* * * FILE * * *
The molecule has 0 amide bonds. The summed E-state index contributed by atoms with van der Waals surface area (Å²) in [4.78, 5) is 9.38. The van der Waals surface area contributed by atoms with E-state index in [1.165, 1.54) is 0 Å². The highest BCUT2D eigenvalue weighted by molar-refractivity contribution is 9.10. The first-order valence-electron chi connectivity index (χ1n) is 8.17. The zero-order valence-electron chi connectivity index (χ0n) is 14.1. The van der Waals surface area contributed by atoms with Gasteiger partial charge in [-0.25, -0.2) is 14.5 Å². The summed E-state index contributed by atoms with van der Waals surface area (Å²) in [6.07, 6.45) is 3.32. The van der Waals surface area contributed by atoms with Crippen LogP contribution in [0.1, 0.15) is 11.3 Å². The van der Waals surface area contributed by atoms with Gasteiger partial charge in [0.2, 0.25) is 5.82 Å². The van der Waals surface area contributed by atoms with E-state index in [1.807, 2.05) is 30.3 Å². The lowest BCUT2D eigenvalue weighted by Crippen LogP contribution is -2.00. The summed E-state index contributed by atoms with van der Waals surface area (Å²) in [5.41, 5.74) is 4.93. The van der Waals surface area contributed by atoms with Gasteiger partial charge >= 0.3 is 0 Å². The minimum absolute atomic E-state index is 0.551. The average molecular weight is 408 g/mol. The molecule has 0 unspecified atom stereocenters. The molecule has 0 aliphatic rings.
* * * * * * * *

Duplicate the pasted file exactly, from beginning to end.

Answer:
The molecule has 0 amide bonds. The summed E-state index contributed by atoms with van der Waals surface area (Å²) in [4.78, 5) is 9.38. The van der Waals surface area contributed by atoms with E-state index in [1.165, 1.54) is 0 Å². The highest BCUT2D eigenvalue weighted by molar-refractivity contribution is 9.10. The first-order valence-electron chi connectivity index (χ1n) is 8.17. The zero-order valence-electron chi connectivity index (χ0n) is 14.1. The van der Waals surface area contributed by atoms with Gasteiger partial charge in [-0.25, -0.2) is 14.5 Å². The summed E-state index contributed by atoms with van der Waals surface area (Å²) in [6.07, 6.45) is 3.32. The van der Waals surface area contributed by atoms with Crippen LogP contribution in [0.1, 0.15) is 11.3 Å². The van der Waals surface area contributed by atoms with Gasteiger partial charge in [0.2, 0.25) is 5.82 Å². The van der Waals surface area contributed by atoms with E-state index in [1.807, 2.05) is 30.3 Å². The lowest BCUT2D eigenvalue weighted by Crippen LogP contribution is -2.00. The summed E-state index contributed by atoms with van der Waals surface area (Å²) in [5.41, 5.74) is 4.93. The van der Waals surface area contributed by atoms with Gasteiger partial charge >= 0.3 is 0 Å². The minimum absolute atomic E-state index is 0.551. The average molecular weight is 408 g/mol. The molecule has 0 unspecified atom stereocenters. The molecule has 0 aliphatic rings.